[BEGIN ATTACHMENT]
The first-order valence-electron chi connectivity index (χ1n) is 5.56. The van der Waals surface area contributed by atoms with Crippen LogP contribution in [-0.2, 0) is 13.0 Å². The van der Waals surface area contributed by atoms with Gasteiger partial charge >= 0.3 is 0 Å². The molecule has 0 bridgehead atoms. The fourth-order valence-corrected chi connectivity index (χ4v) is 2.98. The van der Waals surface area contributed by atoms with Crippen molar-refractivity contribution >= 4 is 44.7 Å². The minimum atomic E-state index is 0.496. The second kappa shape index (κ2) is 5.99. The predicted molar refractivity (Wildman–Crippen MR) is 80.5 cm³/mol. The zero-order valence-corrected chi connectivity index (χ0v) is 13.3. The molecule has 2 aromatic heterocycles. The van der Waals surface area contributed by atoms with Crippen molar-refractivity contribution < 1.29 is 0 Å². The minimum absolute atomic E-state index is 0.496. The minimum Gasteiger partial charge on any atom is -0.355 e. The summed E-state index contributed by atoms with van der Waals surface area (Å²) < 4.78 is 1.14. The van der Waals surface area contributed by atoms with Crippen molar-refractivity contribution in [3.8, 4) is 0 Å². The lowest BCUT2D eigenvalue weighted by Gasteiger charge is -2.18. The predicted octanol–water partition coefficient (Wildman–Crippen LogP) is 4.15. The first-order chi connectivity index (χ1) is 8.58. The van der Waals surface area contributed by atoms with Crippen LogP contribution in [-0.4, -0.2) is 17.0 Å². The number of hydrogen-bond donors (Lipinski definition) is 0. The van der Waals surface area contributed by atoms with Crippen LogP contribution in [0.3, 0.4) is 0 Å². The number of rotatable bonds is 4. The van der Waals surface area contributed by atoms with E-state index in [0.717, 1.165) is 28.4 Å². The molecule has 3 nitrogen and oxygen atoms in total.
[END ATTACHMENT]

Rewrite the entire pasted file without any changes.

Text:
The first-order valence-electron chi connectivity index (χ1n) is 5.56. The van der Waals surface area contributed by atoms with Crippen LogP contribution in [-0.2, 0) is 13.0 Å². The van der Waals surface area contributed by atoms with Gasteiger partial charge >= 0.3 is 0 Å². The molecule has 0 bridgehead atoms. The fourth-order valence-corrected chi connectivity index (χ4v) is 2.98. The van der Waals surface area contributed by atoms with Crippen molar-refractivity contribution >= 4 is 44.7 Å². The minimum atomic E-state index is 0.496. The second kappa shape index (κ2) is 5.99. The predicted molar refractivity (Wildman–Crippen MR) is 80.5 cm³/mol. The zero-order valence-corrected chi connectivity index (χ0v) is 13.3. The molecule has 2 aromatic heterocycles. The van der Waals surface area contributed by atoms with Crippen molar-refractivity contribution < 1.29 is 0 Å². The minimum absolute atomic E-state index is 0.496. The minimum Gasteiger partial charge on any atom is -0.355 e. The summed E-state index contributed by atoms with van der Waals surface area (Å²) < 4.78 is 1.14. The van der Waals surface area contributed by atoms with Crippen molar-refractivity contribution in [3.8, 4) is 0 Å². The lowest BCUT2D eigenvalue weighted by Gasteiger charge is -2.18. The predicted octanol–water partition coefficient (Wildman–Crippen LogP) is 4.15. The first-order chi connectivity index (χ1) is 8.58. The van der Waals surface area contributed by atoms with Crippen LogP contribution in [-0.4, -0.2) is 17.0 Å². The number of hydrogen-bond donors (Lipinski definition) is 0. The van der Waals surface area contributed by atoms with Crippen LogP contribution in [0.3, 0.4) is 0 Å². The number of rotatable bonds is 4. The van der Waals surface area contributed by atoms with E-state index in [0.717, 1.165) is 28.4 Å². The molecule has 3 nitrogen and oxygen atoms in total.